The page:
Poco Loco

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I heard the coffee first, a gurgling fountain of sound emanating from the kitchen. With sleep still swaddling me, only my bare feet were awake enough to follow its call down the hall and around the corner. Like an old Pepé Le Pew cartoon, the scent of the coffee floated across the room in a thin undulating cloud, stretching until it tickled my nostrils. Good morning, coffee.

My awareness, trailing behind me or still curled in the bed sheets perhaps, caught up and slipped into place. If the coffee was brewing, my husband must have risen first. I glanced past the coffee pot and saw him slouched there in the comfortable club chair, his hips scooched almost to the end of the seat, one leg crossed on top of the other. Wifely thoughts: he’s going to get a backache sitting like that. Readers perched on his nose, eyes on his iPad, he hasn’t noticed my entrance. I know he’s reading the news, catching up on emails. He takes his time these days, Sleep is often illusive to him, not going to sleep but staying asleep. He usually drops off well before I do, right before he leans over to my side for a kiss. Within minutes his breath has fallen into a regular, slow rhythm. I often awaken once in the middle of the night but I don’t know why. I pay attention to the sounds inside the house: the quiet tells me our son is out or asleep. He said he’d be in by midnight but he almost never makes it by then; he’s twenty-two and recently graduated, hasn’t lived at home in several years and not used to broadcasting his whereabouts to his mother. I wonder if I should get up and see if his door is closed. He always sleeps with it closed, a sure sign that he’s in for the night. Then I argue with myself: that’s ridiculous, he’s fine, and if he’s not home he’s probably better off staying where he is. Then I worry: what if he went off the road somewhere, what if he’s missing?

The house is quiet. I’m almost sure our son is home, asleep. Then I realize that my husband’s breathing is quiet. I don’t hear the whistle that his nose sometimes makes when he inhales deeply. He’s probably awake. I don’t say anything in case he’s on the verge of sleep. And if we start talking, I won’t be able to go back to sleep.

When I’m up first, which is most days, my husband offers to refill my coffee. I should return the favor. Without thinking, I pull a flowered ceramic cup from the cabinet, one of a set we purchased in Bisbee, Arizona from a local potter, Sonja something. The town, described as an artist’s colony, was romantic, although not in the way I’d expected. I imagined Southwestern sunsets in a quaint restored town, the Old West but with better coffee. We decided to follow the snowbirds south during a particularly rainy January in Northern California. Bisbee, that January, was freezing. It actually snowed. The wind whistled – it actually whistled — down the narrow lane that shot precariously up the hill, rising so nearly vertical that it reminded me of those paintings of San Francisco where the streets appear to bend at a ninety degree angle and head straight for a vanishing point in the sky. How could the cars stay on it? That’s the joke, of course. The artist – Thiebaud I think – has managed to capture what the eye sees, but exaggerated it so much that the image turns comic. Now I remember. The ceramic mugs we purchased that day were a pattern called Poco Loco.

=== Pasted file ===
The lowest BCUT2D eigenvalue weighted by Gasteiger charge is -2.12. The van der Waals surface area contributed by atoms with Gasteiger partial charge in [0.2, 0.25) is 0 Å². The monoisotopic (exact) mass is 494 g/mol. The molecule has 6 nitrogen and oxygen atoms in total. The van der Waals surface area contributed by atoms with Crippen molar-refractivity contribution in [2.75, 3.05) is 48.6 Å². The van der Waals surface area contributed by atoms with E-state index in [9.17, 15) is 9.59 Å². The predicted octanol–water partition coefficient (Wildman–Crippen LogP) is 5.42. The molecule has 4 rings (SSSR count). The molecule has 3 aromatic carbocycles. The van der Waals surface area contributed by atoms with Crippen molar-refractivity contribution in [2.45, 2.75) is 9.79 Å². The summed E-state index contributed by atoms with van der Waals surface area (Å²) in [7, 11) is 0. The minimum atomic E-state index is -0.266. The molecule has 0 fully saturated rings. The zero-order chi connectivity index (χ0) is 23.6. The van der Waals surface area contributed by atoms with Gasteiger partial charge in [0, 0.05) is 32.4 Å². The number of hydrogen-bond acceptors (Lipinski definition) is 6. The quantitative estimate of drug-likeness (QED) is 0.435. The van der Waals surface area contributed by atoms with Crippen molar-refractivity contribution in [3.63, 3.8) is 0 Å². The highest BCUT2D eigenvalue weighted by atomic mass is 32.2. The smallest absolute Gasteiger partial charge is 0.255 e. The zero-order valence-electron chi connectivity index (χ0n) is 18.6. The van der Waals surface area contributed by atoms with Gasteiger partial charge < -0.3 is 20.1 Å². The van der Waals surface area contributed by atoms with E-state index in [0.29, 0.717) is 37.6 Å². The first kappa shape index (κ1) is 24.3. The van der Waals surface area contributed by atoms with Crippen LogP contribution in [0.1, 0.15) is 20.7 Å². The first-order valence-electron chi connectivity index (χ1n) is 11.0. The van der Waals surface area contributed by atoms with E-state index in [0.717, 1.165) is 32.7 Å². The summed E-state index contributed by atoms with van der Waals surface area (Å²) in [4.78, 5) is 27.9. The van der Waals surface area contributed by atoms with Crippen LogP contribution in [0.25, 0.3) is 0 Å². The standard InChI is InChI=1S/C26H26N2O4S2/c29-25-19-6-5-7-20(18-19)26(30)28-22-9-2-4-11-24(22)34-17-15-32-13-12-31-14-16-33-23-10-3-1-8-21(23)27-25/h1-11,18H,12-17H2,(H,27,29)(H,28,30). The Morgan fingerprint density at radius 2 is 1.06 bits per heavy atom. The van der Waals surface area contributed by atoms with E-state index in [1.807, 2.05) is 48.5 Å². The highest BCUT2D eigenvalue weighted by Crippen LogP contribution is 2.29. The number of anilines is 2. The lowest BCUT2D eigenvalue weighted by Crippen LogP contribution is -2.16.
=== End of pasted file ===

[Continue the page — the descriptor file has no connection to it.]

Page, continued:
The coffee maker finishes brewing in a final whoosh of steam as if to say “ta da!” Still blinking in the bright kitchen light, I notice that the dark liquid only comes up to the eight cup mark. I usually make ten cups since we have a third coffee drinker in the house these days. I carry the mug to the refrigerator, noticing how the smooth indentation at the top of the handle cradles the pad of my thumb. Without thinking, I pour a half inch of milk into Todd’s cup and start toward the microwave. And stop.

This was what I did for my father every morning. He liked the milk warmed for twenty seconds before the coffee was added. If you didn’t warm the milk first, you’d have to reheat it, he said. Whenever I forgot, he would rise from the table, cane in his right hand, coffee cup in his left, starting toward the microwave. Sometimes he would have made it from the kitchen table to the center before I rushed in to take over. Dad, here, let me! He would assure me that he was perfectly happy to do it himself – perfectly capable – but his unsteady walk said differently. He walked slowly, his right bicep flexing as he shifted his weight onto the cane; that side was sturdy enough. It was the left side that couldn’t be trusted. On that side, he still had to concentrate to achieve a natural stride. Swing it all the way forward and strike with the heel, the P.T. had coached him. When he didn’t consciously swing it, the sole of his sturdy walkers made contact with the floor too soon, turning the forward movement into a shuffle. His shoulder dipped as his left thigh muscle bore his weight and gave a little. From the back, he looked like he was limping.

Milk in a flowered ceramic mug, microwaved for twenty seconds, then two packets of Equal, and then coffee. That was the recipe. This morning, half asleep, I started to prepare it the same way for my husband. When I carried it to him in his chair, I realized he already had a cup. Two cups of coffee is better than one, I said. He slept well, didn’t wake up once. A rare morning.

 

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